string _formTypeName = "";
            string _listTypeName = "";
            query.TryGetValue(QueryFields.ListPicker_FormType.ToString(), out _formTypeName);
            query.TryGetValue(QueryFields.ListPicker_ListType.ToString(), out _listTypeName);
            if (_formTypeName.Length != 0) formType = (FormTypes)(Convert.ToInt32(_formTypeName));
            if (_listTypeName.Length != 0) listType = (ListTypes)(Convert.ToInt32(_listTypeName));
        }

You would call processQuery method from OnNavigatedTo method of your page.

        protected override void OnNavigatedTo(System.Windows.Navigation.NavigationEventArgs e)
        {
            Dictionary<string, string> _params = new Dictionary<string, string>(NavigationContext.QueryString);
            processQuery(new Dictionary<string, string>());
        }

If you have 100’s of case statements (to choose a page) in GetUri, and you are concerned about performance, refactore the method to accept page name with path as string. With page path name directly in string, you would not need case statements. By the way, in my case with about 80+ cases to get PageName, the query creation does not take more than 50MS, which is negligible for me. More so, navigation calls are not recursive ones.

Transparent Live Tile For Windows Phone 8.1

Transparent Live Tile For Windows Phone 8.1

Windows Phone 8.1 Dev Preview

Windows Phone 8.1 developer preview is totally awesome. So what is one of the most important things app devs can do right away, without much fuss, to make their apps look great with Windows Phone 8.1? Revisit your app’s Live Tile images. Why? In 8.1, Start screen is mesmerizing with the parallax effect and Live Tile with background overlay. Dev preview users are going crazy with new Start experience, and I am sure, with public release, end users are going to love to have background image as well. Take a look at this awesome Nokia Lumia 925 Start screen:

wp_ss_20140416_0015[1]

When users have a background image, they might not like to have solid Live Tiles block their beautiful background. So, revisit your app’s Live Tile images – all of them! Check if they are transparent or not? If they are like Cortana, Avirall Time Suite, etc. in the image above, you are all set. You can safely ignore this article and find some other awesome way to improve your app for WP8.1 (think Cortana). If they are not, I suggest to update ‘em ASAP. And it’s easy, too. Let’s see how you can create transparent Live Tile images with Open Source Inkscape. You could choose to use Paint.NET (not MS Paint), Photoshop, GIMP, or any other tool which allows you to export image with transparency. Though I prefer GIMP for image editing but I chose Inkscape for this demo. Let’s go.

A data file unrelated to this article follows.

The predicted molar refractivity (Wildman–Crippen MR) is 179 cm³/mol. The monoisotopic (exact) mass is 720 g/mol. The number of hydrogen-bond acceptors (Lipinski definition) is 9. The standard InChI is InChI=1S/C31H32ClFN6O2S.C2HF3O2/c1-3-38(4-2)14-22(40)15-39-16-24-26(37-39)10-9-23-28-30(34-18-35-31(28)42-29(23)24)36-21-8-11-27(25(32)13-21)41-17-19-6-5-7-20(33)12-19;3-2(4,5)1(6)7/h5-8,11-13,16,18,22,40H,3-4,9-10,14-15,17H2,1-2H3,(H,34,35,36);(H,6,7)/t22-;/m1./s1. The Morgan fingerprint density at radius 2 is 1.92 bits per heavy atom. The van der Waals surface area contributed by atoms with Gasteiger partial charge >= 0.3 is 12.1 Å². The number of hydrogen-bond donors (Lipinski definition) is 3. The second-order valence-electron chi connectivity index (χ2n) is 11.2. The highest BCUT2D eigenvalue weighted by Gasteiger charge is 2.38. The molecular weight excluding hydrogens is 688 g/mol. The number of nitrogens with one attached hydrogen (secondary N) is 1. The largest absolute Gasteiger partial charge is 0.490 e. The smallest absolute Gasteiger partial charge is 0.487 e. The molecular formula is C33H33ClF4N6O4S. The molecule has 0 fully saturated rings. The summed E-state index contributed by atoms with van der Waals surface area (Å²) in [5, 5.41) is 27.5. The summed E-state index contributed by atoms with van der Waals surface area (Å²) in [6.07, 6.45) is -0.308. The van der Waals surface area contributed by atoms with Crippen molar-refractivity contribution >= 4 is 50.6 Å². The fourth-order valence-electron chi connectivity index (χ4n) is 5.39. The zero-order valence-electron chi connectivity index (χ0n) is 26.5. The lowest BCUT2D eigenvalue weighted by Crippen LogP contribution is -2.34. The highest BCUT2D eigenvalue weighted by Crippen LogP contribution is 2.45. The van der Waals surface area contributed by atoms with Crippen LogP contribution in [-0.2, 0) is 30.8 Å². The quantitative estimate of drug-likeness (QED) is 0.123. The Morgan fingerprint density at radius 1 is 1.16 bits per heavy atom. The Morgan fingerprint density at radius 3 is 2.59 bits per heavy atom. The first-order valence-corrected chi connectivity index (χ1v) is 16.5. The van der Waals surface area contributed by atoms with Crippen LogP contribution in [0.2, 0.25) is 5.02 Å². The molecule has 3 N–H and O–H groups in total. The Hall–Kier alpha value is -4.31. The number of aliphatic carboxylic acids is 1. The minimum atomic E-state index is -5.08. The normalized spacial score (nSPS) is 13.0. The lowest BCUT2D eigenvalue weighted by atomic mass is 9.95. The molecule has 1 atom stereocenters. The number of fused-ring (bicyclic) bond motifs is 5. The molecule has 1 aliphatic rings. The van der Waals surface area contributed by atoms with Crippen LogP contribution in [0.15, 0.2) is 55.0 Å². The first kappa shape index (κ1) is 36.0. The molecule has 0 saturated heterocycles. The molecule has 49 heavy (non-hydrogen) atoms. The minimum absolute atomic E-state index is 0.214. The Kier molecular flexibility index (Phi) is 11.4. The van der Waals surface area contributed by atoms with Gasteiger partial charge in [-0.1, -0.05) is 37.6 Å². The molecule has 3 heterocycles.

Step 1: Setup the page

InkScape01

  1. Open Inkscape and create a new document and Open Document Properties from file menu.
  2. In most cases app icons are solid white, if yours is one too, change the background color of the page, temporarily, to light yellow. This is while working only so that you can see white color. Before exporting we will reset this to transparent (this is very important).
  3. This example is for 336 X 336 medium tile. So set the custom size to 336 X 336.
  4. Make sure Units is “px”.

Step 2: Setup the drawing

InkScape02

Windows Phone 8 Asset Template Guide suggests a 336 X 336 tile to have 110px margin on all sides. Create 110px margin guides on all the sides. To create margin guides click and drag from the horizontal ruler on the top and from the vertical ruler on the left.

Step 3: Create Live Tile image of your app

InkScape03

The center part between the margins is the space where your tile image will go. Create your image here. For this example I simply dragged the box from tool box and made a hole in it 😀

Step 4: Set background to transparent

InkScape03a

To create a transparent Live Tile image we would like to have a transparent background. Go back in document properties and set Background to transparent by resetting “A” to 0. If your image is solid white, you might not see anything after making the background transparent. Don’t worry, your image is there (maybe somebody can tell how working space (not document background) in Inkscape can be made a different color than white).

Step 5: Export

InkScape04

  1. Open Export dialog from File > Export Bitmap…
  2. Set X0, X1, Y0, Y1 as shown in the image above.
  3. Browse for the image location, and make sure you give “PNG” as the extension of the image, NOT JPG or BMP.
  4. Export. (Alternatively, as suggested by Austin Andrews, you could export as SVG, and use his awesome service!)

Step 6: Check Final Image

WindowsPhotoViewer05

Notice that your final image does not have a white background. Windows Photo Viewers’s light blue background is your image’s background.

You are done. You would want to change all Live Tile images of your app in the same way. A transparent Live Tile image will encourage users to have your app pinned to Start screen without obstructing their beautiful background images.

Respect your users!

Cortana, Sing Me A Song…

Cortana, Sing Me A Song…

Here is a quick trial of Cortana on WP8.1 dev preview on my Nokia Lumia 925. The funniest one is:
Me: “Sing me a song”
Cortana: “O Danny Boy the pipes are pipes are calling” 😀

See for yourself some fantastic capabilities of Cortana along with some funny takes, 0_0 :